Analytics, Damn Liars & Don Quixote: Telling the Real Story with the Right Data04/28/2014
It's ridiculously easy to be misled by analytics reports whose metrics don't normalize for the right set of variables. Poorly-considered metrics that don't tell the whole story followed by analysis which is hamstrung by such myopic scope, summarized into neat little narratives that are self-consistent, convincing, and wrong. This little crime against reason doesn't exist in a bubble; real people will make real, consequential decisions based on it, sometimes threatening to impact our daily lives.
Take the debate in the U.S. on Net Neutrality for example; ISPs want capacity build-outs subsidized by additional costs to both the supply side (e.g., Netflix and similar high-bandwidth services) and the demand side (e.g., broadband service subscribers), claiming that the growing popularity of services like Netflix are causing the majority of QoS issues (network congestion and all-around slower service).
This study -- merely by observing the distinction between "data consumption" and "bandwidth usage" (no, they're not the same thing!) -- shows that assumption to be false. Whether the FCC realizes this yet or not remains to be seen, but for now it looks like they're throwing in the towel on the subject.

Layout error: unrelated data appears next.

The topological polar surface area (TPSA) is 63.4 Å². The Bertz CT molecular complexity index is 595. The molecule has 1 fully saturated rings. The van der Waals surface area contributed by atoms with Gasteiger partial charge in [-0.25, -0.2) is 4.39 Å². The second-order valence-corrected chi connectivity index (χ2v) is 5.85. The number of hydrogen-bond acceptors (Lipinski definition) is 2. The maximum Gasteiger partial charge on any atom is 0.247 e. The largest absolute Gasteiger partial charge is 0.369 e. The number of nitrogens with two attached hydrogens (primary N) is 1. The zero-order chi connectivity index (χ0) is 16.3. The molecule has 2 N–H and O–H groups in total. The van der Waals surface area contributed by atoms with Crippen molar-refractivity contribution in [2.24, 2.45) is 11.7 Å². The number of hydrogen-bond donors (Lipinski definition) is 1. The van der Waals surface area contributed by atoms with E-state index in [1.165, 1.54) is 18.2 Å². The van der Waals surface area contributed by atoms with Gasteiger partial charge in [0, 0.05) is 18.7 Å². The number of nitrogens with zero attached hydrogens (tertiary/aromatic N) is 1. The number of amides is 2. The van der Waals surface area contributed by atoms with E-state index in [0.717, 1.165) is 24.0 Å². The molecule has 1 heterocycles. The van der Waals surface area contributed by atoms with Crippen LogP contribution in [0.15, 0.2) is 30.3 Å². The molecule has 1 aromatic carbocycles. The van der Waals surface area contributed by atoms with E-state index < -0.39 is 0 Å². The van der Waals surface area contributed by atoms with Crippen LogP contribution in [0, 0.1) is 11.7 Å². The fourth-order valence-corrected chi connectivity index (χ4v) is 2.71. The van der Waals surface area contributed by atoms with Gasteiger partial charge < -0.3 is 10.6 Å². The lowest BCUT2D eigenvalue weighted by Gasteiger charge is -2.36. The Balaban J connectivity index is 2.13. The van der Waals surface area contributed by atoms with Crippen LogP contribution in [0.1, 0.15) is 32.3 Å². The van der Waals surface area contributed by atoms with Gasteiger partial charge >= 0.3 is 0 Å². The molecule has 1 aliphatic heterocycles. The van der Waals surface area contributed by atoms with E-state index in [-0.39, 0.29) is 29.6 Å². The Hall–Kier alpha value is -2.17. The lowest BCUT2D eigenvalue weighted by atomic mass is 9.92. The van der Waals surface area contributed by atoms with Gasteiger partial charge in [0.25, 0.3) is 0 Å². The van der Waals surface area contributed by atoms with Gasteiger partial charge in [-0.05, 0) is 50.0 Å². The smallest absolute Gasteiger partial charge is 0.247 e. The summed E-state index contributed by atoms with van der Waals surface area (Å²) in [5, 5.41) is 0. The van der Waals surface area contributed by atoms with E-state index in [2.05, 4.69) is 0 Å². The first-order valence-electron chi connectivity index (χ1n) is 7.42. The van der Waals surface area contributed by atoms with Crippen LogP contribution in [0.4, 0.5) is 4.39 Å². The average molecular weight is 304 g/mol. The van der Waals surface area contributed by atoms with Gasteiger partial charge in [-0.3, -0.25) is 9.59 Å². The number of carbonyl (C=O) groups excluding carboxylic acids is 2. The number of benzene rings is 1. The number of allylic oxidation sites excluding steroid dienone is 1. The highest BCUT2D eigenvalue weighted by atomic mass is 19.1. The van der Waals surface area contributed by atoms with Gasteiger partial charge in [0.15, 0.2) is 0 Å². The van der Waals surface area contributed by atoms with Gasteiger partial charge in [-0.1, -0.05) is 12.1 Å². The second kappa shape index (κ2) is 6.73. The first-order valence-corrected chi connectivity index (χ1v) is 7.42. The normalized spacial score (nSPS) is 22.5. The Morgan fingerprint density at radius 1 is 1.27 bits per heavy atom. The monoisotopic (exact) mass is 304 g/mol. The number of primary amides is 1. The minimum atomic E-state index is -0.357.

As marketing consultants, this underscores for us the importance of carefully considering the real-world accuracy of the picture painted by the metrics on which we choose to report, less we send our company, our clients, their entire industry and its regulatory bodies on an expensive, dog-wagging goose-chase to give up more of our rights as consumers in the name of a mythological byproduct of short-sighted, lazy or disingenuous business analysis.
Remember always when crafting a metrics report to take a moment to stop, zoom way out, and check your base assumptions. If you know the data display could be lying as-is, find a way to cancel out that possibility and check again until you get it right. If you just don't have time, then make sure your analysis includes the proper caveats by acknowledging known-unknowns that may affect the accuracy of the narrative.
In this increasingly-complex marketing ecosphere, the fewer windmills we can send people tilted off towards, the better for everyone.